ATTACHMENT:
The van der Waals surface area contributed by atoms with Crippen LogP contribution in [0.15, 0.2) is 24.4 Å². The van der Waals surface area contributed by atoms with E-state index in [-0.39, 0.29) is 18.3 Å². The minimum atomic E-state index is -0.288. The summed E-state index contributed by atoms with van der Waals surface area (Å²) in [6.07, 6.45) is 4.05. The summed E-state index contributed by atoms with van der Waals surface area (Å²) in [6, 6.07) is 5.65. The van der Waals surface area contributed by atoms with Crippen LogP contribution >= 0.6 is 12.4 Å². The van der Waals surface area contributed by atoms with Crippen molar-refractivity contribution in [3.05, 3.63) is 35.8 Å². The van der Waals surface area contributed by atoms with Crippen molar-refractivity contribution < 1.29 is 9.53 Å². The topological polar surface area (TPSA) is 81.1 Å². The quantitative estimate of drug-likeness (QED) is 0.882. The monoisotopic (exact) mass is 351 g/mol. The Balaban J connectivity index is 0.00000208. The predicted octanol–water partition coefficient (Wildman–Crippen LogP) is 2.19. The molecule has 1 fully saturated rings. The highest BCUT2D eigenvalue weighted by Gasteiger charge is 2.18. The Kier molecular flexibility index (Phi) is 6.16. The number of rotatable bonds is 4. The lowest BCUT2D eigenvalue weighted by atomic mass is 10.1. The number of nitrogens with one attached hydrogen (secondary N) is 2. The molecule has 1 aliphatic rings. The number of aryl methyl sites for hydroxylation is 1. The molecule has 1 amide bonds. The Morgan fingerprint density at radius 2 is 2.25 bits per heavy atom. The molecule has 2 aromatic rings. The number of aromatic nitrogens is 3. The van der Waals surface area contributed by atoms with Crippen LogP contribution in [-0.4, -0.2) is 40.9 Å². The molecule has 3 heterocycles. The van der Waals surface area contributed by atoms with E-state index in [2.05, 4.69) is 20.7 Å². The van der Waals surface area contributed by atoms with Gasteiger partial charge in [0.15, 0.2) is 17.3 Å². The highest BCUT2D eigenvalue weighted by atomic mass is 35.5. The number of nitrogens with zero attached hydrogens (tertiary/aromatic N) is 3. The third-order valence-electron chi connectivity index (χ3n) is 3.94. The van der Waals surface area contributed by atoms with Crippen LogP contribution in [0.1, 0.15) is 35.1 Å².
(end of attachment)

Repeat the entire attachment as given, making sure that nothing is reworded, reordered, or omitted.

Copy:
The van der Waals surface area contributed by atoms with Crippen LogP contribution in [0.15, 0.2) is 24.4 Å². The van der Waals surface area contributed by atoms with E-state index in [-0.39, 0.29) is 18.3 Å². The minimum atomic E-state index is -0.288. The summed E-state index contributed by atoms with van der Waals surface area (Å²) in [6.07, 6.45) is 4.05. The summed E-state index contributed by atoms with van der Waals surface area (Å²) in [6, 6.07) is 5.65. The van der Waals surface area contributed by atoms with Crippen LogP contribution >= 0.6 is 12.4 Å². The van der Waals surface area contributed by atoms with Crippen molar-refractivity contribution in [3.05, 3.63) is 35.8 Å². The van der Waals surface area contributed by atoms with Crippen molar-refractivity contribution < 1.29 is 9.53 Å². The topological polar surface area (TPSA) is 81.1 Å². The quantitative estimate of drug-likeness (QED) is 0.882. The monoisotopic (exact) mass is 351 g/mol. The Balaban J connectivity index is 0.00000208. The predicted octanol–water partition coefficient (Wildman–Crippen LogP) is 2.19. The molecule has 1 fully saturated rings. The highest BCUT2D eigenvalue weighted by Gasteiger charge is 2.18. The Kier molecular flexibility index (Phi) is 6.16. The number of rotatable bonds is 4. The lowest BCUT2D eigenvalue weighted by atomic mass is 10.1. The number of nitrogens with one attached hydrogen (secondary N) is 2. The molecule has 1 aliphatic rings. The number of aryl methyl sites for hydroxylation is 1. The molecule has 1 amide bonds. The Morgan fingerprint density at radius 2 is 2.25 bits per heavy atom. The molecule has 2 aromatic rings. The number of aromatic nitrogens is 3. The van der Waals surface area contributed by atoms with Crippen LogP contribution in [-0.4, -0.2) is 40.9 Å². The molecule has 3 heterocycles. The van der Waals surface area contributed by atoms with E-state index in [2.05, 4.69) is 20.7 Å². The van der Waals surface area contributed by atoms with Gasteiger partial charge in [0.15, 0.2) is 17.3 Å². The highest BCUT2D eigenvalue weighted by atomic mass is 35.5. The number of nitrogens with zero attached hydrogens (tertiary/aromatic N) is 3. The third-order valence-electron chi connectivity index (χ3n) is 3.94. The van der Waals surface area contributed by atoms with Crippen LogP contribution in [0.1, 0.15) is 35.1 Å².